Shaviro has an INTERESTING POST up on Molnar’s book Powers. As Shaviro writes:
Molnar’s basic argument is that things (or OOO’s objects) possess causal powers that are ontologically real, and not just confined to the instances in which they are manifested. Salt contains the power of being soluble (dissolveable) in water; this power is a veritable property of the salt, even if it never encounters water and never actually gets dissolved. In insisting that powers are actual independently of their manifestation (even if they can only be described in terms of their manifestation), Molnar rejects the skeptical (empiricist, and especially Humean) hypothesis that talk of powers has no meaning apart from the conditional statement that, e.g., if the salt is put into water, then it will dissolve. The classic Early Modern reproach to medieval philosophy was to ridicule the latter for allegedly saying, for instance, that opium puts people to sleep because it has a dormative power — and to claim that this sort of explanation is utterly meaningless. Molnar is arguing, in effect, that opium really does have something like a “dormative power.” This is not to deny that such a power can be analyzed, e.g., in terms of particular neurochemical events that take place in the brain of somebody who has smoked opium. But such an analysis of the “dormative power” does not get away from the attribution of powers, since it simply replaces the power of opium per se with a more detailed account of the powers possessed by particular molecules in the composition of opium.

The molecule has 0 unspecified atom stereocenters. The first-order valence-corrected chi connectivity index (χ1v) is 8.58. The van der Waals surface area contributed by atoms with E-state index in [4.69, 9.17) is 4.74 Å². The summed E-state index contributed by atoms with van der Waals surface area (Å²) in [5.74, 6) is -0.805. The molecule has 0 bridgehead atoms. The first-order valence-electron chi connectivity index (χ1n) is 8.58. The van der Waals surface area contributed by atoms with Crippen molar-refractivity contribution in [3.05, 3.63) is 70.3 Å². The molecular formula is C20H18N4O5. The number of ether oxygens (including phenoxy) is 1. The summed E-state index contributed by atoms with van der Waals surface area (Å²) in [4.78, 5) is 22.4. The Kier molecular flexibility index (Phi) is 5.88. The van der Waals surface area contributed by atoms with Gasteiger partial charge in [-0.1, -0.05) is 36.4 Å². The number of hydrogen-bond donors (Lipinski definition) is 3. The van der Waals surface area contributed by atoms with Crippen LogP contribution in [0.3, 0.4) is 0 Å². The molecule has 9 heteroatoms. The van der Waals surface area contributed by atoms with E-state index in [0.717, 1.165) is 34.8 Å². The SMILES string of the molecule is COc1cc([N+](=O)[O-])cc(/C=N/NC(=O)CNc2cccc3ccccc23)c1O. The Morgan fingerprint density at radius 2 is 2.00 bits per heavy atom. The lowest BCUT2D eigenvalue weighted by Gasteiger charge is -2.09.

As always with Steve’s posts, there’s a lot there so make sure you read the whole thing. Molnar’s powers, it sounds, are largely equivalent to my virtual proper being. For me, virtual proper being is the domain of powers possessed by an object. The difference would be that 1) I don’t equate these powers with properties of an object, and 2) I don’t treat them as actual. Perhaps I’m missing something about the concept of actuality, but it strikes me as strange to equate a power with properties. Properties, I argue, are something that result from the action of powers, their activation. I reserve the domain of the actual for actions and current properties embodied by an object. This is why I also treat powers as virtual rather than actual. There seems to be a difference in language here. If I’m following Molnar correctly (based on Shaviro’s discussion), he’s using the term “actual” to refer to something that an object really has. This is also how I use the term virtual. Objects really have their virtual powers, they’re just not exercising them at the moment. Speaking of powers as actual strikes me as misleading as the concept of actuality, in my mind, refers to properties that an object currently embodies. Looks like I’ll have to order Molner’s book.